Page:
When presented with an open-ended question, curiosity is responsible for motivating the internal evaluation of hypothetical situations. Without curiosity, an individual won’t conduct mind-wandering exercises and may only consider a small number of potential hypotheses when there is potential for many other valid ones. In this scenario an investigator might not be pursuing the correct answers because they haven’t considered all of the potential questions that should be asked.

Note: It’s probably worth noting here that creativity plays a role in this process too, and is linked to curiosity depending on which model you subscribe to. That, however, is a little beyond the scope of what I want to talk about here.

 

Data Manipulation

Looking at the same data in different ways can yield interesting results. This can include using sed, grep, and awk to pull specific columns out of a data stream for comparison, using uniq and sort to aggregate field values, or reducing PCAP data into flows for comparison of multiple data streams.

While having the skills to manipulate data is a separate discussion, having the desire to find out if the manipulation of existing data into a new format will yield useful results is a product of curiosity. Investigators who lack curiosity to find out if such an exercise would be fruitful end up in more dead end scenarios and may take longer routes towards resolving investigations.

 

Pivoting to Tangential Evidence

The goal of collecting and reviewing evidence is to yield answers relevant to the question(s) an investigator has asked. However, it’s common for the review of evidence to introduce tangential questions or spawn completely new investigations. Within an investigation, you might review network connections between a friendly internal host and a potentially hostile external host only to find that other friendly devices have communicated with the hostile device and warrant examination. In another example, while examining web server logs for exploitation of a specific vulnerability, you might find unrelated evidence of successful SQL injection that warrants a completely separate investigation.

Curiosity is a key determinant in whether an investigator chooses to pivot to these tangential data points and pursue their investigation. Without the motivation that curiosity provides, an investigator may neglect to provide more than a cursory glance to these data points, or fail to note them down for later review. This can result in missed intrusions or improper scoping.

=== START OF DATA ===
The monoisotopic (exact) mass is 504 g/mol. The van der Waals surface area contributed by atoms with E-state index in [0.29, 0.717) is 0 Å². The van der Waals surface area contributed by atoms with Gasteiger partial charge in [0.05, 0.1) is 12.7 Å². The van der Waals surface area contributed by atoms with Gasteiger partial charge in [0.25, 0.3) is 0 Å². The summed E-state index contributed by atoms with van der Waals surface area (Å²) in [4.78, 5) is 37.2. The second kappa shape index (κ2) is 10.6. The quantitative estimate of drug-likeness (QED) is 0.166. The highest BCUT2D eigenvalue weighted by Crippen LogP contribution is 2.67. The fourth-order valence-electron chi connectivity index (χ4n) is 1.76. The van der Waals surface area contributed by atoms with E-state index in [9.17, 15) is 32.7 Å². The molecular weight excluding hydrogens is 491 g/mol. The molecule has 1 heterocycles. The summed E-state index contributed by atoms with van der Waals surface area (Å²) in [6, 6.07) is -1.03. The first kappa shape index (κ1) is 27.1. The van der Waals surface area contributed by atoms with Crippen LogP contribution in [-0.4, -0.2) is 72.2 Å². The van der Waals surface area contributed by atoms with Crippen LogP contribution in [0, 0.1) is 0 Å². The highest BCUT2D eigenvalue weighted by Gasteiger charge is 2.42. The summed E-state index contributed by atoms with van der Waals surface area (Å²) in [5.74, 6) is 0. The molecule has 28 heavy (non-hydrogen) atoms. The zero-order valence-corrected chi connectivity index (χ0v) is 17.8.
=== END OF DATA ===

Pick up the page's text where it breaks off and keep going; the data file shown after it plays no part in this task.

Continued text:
Relating Curiosity and Experience

Our cognitive processes don’t operate in a vacuum. Any decision we make is influenced by a symphony of different traits and emotions working in concert together. Some work in perfect harmony while others operate as opposing forces, and curiosity is not exempt. When we talk about curiosities role in an investigation, we also have to talk about experience.

Earlier, I mentioned that curiosity is pivotal to human development, and that our experimentation at an early age is motivated by curiosity to learn more about ourselves and the world around us. This isn’t a characteristic that goes away with time; we just become more aware of it. As we get older, we gain more experience and become more selective of what experiments we conduct. This manifests in many forms of our lives and in every day decisions. For example, a person who has never slept in on a Tuesday might hit the snooze button a few times because curiosity motivates them to explore the benefits and/or consequences of that action.

Experience serves as both a motivating and regulating force for curiosity. In an investigation, I believe this is best illustrated by assessing curiosity and experience as they relate to each other. Consider the following scenarios where we assess the level of curiosity (C) and experience (E) possessed by an individual investigator.

High C / Low E:

With a lot of curiosity but little experience, an investigator is jumpy. This person’s curiosity drives them to dig into everything that seems new, and without experience to regulate it, this persons ends up chasing a lot of ghosts. They will encounter dead end scenarios frequently because they will choose to pursue inconsequential leads within the evidence they are reviewing. They will rarely admit to encountering a dead-end scenario because their lack of experience doesn’t permit them to realize they’ve encountered one. This person will generate many ideas when hypothesis generation is required, but many of those ideas will be unrealistic because of a lack of experience to weed out the less useful ones. They will seek alternate views of data constantly, but will spend a considerable amount of time pursuing alternate views that don’t necessarily help them. Instead of learning to use tools that get them close to the views they want, they’ll spend time attempting to do more manual work to get the data precisely how they desire even if going that extra 20% doesn’t provide a discernable benefit to their investigation. Even though this person will spend a lot of time failing, they will fail fast and gain experience quickly.

Low C / High E